Key takeaways

  • Nine faculty and student music projects have been awarded grants through the Hugo and Christine Davise Fund for Contemporary Music, administered through the UCLA Music Library. 
  • The grants support work ranging from new compositions and recordings to symposiums and research for contemporary music.
  • The wide range of initiatives includes jazz performances, the score to a comedic opera that reimagines a Greek classic, programs on the influence of Chinese music on Western classical music and reflections on the climate crisis.  

UCLA Library, which provides access to one of the largest academic music collections in North America, has announced the 2024 Hugo and Christine Davise Fund for Contemporary Music grantees. Administered by the UCLA Music Library, nine faculty and student music projects at the UCLA Herb Alpert School of Music have been awarded grants between $1,500 and $5,000 for their potential to advance the field of contemporary music.

Representing a variety of programs, performances and influences, this year’s awardees include a partnership between musicians and ecologists to capture the sounds of endangered wildlife, concerts highlighting the influence of Chinese music on Western classical music, a cantata spotlighting climate change and human-driven involvement, new jazz performances by six composers, classes by Thai musicians skilled in traditional techniques and more.

Selected projects will be published in the Music Library’s Contemporary Music Score Collection, the first open-access repository of new music published by a library and the largest of its kind in the world. These projects will join the more than 400,000 physical items held by the Music Library, from resources for music research, performance and study spanning all genres of music from ancient times to today.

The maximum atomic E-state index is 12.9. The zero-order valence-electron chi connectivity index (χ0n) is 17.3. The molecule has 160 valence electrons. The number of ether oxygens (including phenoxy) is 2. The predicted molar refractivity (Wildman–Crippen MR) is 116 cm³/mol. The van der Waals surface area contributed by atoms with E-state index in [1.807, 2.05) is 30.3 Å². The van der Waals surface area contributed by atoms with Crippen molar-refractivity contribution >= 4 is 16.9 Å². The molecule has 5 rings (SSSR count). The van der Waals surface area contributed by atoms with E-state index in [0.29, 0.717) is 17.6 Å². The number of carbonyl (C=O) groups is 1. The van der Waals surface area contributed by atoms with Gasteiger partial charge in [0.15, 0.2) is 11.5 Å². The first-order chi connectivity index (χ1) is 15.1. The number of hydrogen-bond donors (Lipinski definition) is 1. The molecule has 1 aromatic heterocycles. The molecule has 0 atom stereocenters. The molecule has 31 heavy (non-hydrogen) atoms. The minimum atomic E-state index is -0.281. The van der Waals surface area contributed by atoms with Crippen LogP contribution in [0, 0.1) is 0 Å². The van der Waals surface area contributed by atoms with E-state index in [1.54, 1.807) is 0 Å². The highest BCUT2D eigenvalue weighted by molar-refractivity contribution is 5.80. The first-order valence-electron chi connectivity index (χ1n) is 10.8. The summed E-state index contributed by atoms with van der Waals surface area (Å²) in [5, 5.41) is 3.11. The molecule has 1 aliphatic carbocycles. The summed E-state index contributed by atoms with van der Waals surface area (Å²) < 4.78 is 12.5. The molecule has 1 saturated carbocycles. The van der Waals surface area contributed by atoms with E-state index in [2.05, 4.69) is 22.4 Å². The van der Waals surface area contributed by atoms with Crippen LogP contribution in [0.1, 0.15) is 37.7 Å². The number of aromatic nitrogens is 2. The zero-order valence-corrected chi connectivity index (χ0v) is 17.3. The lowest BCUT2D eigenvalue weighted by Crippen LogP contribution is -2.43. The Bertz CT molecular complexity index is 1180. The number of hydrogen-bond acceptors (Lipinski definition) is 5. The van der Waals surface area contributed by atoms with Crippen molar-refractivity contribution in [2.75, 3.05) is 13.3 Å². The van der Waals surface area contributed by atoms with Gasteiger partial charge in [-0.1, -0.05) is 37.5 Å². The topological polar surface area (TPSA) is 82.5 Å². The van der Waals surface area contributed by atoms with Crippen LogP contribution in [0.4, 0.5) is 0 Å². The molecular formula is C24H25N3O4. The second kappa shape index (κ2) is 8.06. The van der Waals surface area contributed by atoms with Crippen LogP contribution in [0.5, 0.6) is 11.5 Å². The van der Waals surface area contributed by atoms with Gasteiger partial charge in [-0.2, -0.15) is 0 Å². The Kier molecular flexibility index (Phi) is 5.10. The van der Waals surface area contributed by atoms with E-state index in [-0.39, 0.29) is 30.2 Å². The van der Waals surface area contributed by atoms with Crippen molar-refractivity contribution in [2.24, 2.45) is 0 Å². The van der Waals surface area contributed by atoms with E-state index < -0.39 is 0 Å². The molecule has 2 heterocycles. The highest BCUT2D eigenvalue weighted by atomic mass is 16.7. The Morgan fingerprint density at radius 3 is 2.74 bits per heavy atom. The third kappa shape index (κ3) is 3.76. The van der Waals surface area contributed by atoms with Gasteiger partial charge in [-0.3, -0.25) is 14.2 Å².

Full list of projects:

“Bent Frequency”

Two members of music ensemble Bent Frequency
Steve Eberhardt
Members of the professional contemporary music ensemble Bent Frequency.

This project seeks piano, saxophone and percussion works through an open call for scores, led by UCLA music performance professor Jan Berry Baker. The winning composition will be performed in concert by members of Atlanta-based professional contemporary music ensemble Bent Frequency and selected submissions will be published in the Contemporary Music Score Collection.

“Finding Light”

Filipino American composer Matthew Hazzard will present a performance of a new cantata, using social commentary to reconcile the impending doom of climate change with humans’ hedonist propensities for pleasure and consumerism. “Finding Light” includes a residency by Hazzard and a performance by the UCLA Chorale under the direction of UCLA lecturer Ryan R. Brown.

“Global Resonance”

This master class and panel discussion will celebrate the influence of Chinese music on Western classical music, led by UCLA graduate student Benjamin Fleischacker. Invited musicians include pipa player Chen Yihan and bamboo flutist He Bin.